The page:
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Coming Home


I love this series. Precisely because there aren't many out there like it. In general, my science fiction needs tend to wade in the "big dumb object", exploration, space travel and some military action waters. You can see that in the books I've listed as "read".

But this style of science fiction interests me the most. Lost civilizations, xeno-archeology, ancient space ships... exciting stuff. Nothing needs to blow up, though some times it does so and rather well. Entire galaxies don't need to be in peril, though people often are, and that's just fine with me. Political commentary need not apply, and, frankly, I prefer it that way.

Just good, old fashioned space mystery. Add to that, the fact that, even though the series takes place in the distant future, the settings, the language, everything, is very accessible. I like that. The author didn't go out of his way to invent some strange dialect (which works in some cases like the belters in the Expense series). I'd rather not read an entire book, where I don't understand every third word. There's an easy, almost an offhand, way to explain that these characters are no longer speaking the language we speak now, on Earth. You go, hmm, and move on, not giving it a second thought. Perfect.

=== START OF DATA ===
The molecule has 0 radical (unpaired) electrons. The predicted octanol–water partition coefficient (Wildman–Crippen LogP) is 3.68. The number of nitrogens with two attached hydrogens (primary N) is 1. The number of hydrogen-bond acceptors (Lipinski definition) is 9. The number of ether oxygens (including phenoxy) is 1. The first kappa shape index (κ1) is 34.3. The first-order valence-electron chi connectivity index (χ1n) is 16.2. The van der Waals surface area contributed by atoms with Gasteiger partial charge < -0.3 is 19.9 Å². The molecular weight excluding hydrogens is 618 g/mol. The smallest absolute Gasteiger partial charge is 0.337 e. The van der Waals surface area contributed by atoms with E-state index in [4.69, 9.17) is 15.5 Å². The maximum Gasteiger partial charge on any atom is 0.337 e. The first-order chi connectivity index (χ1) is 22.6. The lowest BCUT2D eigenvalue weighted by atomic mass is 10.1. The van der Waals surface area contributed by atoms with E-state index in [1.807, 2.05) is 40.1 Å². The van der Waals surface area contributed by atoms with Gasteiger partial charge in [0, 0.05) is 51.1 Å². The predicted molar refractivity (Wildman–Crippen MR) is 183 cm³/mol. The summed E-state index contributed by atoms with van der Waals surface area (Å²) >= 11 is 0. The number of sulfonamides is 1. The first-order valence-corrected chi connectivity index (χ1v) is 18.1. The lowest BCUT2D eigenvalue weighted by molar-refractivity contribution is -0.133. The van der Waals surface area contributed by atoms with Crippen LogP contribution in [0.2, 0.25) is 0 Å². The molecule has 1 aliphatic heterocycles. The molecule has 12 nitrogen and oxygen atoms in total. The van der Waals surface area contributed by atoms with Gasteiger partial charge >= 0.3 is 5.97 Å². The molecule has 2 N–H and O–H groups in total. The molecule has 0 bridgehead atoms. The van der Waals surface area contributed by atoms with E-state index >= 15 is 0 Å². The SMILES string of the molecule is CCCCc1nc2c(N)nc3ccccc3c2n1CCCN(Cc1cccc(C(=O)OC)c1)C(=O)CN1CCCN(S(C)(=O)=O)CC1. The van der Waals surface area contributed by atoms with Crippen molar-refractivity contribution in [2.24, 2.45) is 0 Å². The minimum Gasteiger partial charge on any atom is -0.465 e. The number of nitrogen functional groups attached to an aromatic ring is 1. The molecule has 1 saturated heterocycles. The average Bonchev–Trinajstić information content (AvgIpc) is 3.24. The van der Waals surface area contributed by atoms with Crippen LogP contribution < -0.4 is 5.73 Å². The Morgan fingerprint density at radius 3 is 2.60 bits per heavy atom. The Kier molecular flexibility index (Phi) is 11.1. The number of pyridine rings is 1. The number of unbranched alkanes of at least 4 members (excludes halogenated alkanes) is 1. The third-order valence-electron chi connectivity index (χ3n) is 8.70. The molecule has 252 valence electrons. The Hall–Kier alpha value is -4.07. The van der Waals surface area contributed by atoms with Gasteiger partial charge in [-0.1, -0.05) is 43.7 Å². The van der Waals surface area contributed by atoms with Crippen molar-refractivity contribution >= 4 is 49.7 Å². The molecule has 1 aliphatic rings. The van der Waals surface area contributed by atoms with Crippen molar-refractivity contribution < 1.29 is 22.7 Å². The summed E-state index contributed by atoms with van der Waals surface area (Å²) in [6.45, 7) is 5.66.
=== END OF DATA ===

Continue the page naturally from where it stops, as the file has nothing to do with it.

And to be clear, I'm reviewing the entire series here, not this particular book. Coming Home was quite serviceable. It did it's job for me. But it wasn't as interesting as McDevitt's other books.

As a whole, however, the series is worth it. It may dip and rise with each release, but generally speaking, it works more often than not. So if your preference, when it comes to science fiction, tends to run a little more on the academic side, give this series a read. It's not as dry as I make it sound, to be sure. It's just... well, you'll see.